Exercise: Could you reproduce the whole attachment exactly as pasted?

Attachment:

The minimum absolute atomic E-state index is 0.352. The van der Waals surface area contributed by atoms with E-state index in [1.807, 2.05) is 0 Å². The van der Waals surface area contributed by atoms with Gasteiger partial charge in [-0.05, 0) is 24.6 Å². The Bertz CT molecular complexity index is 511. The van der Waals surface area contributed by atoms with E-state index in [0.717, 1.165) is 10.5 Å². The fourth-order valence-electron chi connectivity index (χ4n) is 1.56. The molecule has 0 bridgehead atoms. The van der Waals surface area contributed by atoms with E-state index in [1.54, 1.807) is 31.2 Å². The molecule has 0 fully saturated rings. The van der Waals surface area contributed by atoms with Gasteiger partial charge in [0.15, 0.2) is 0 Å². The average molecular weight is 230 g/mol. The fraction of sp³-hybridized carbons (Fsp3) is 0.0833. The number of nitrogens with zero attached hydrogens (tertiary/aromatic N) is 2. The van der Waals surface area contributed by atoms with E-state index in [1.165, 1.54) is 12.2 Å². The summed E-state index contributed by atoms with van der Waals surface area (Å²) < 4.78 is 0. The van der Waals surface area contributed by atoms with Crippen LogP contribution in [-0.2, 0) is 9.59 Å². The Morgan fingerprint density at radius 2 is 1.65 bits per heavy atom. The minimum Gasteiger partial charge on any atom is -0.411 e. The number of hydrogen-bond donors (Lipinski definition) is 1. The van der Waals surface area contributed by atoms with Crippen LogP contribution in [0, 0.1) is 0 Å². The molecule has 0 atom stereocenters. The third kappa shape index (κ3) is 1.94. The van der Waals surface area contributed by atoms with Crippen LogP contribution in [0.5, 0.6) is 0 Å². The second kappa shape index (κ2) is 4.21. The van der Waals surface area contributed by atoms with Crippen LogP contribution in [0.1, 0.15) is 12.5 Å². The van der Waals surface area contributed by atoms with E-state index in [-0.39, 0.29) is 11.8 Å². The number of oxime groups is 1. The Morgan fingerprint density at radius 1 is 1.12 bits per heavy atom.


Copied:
The minimum absolute atomic E-state index is 0.352. The van der Waals surface area contributed by atoms with E-state index in [1.807, 2.05) is 0 Å². The van der Waals surface area contributed by atoms with Gasteiger partial charge in [-0.05, 0) is 24.6 Å². The Bertz CT molecular complexity index is 511. The van der Waals surface area contributed by atoms with E-state index in [0.717, 1.165) is 10.5 Å². The fourth-order valence-electron chi connectivity index (χ4n) is 1.56. The molecule has 0 bridgehead atoms. The van der Waals surface area contributed by atoms with E-state index in [1.54, 1.807) is 31.2 Å². The molecule has 0 fully saturated rings. The van der Waals surface area contributed by atoms with Gasteiger partial charge in [0.15, 0.2) is 0 Å². The average molecular weight is 230 g/mol. The fraction of sp³-hybridized carbons (Fsp3) is 0.0833. The number of nitrogens with zero attached hydrogens (tertiary/aromatic N) is 2. The van der Waals surface area contributed by atoms with E-state index in [1.165, 1.54) is 12.2 Å². The summed E-state index contributed by atoms with van der Waals surface area (Å²) < 4.78 is 0. The van der Waals surface area contributed by atoms with Crippen LogP contribution in [-0.2, 0) is 9.59 Å². The Morgan fingerprint density at radius 2 is 1.65 bits per heavy atom. The minimum Gasteiger partial charge on any atom is -0.411 e. The number of hydrogen-bond donors (Lipinski definition) is 1. The van der Waals surface area contributed by atoms with Crippen LogP contribution in [0, 0.1) is 0 Å². The molecule has 0 atom stereocenters. The third kappa shape index (κ3) is 1.94. The van der Waals surface area contributed by atoms with Crippen LogP contribution in [0.5, 0.6) is 0 Å². The second kappa shape index (κ2) is 4.21. The van der Waals surface area contributed by atoms with Crippen LogP contribution in [0.1, 0.15) is 12.5 Å². The van der Waals surface area contributed by atoms with E-state index in [-0.39, 0.29) is 11.8 Å². The number of oxime groups is 1. The Morgan fingerprint density at radius 1 is 1.12 bits per heavy atom.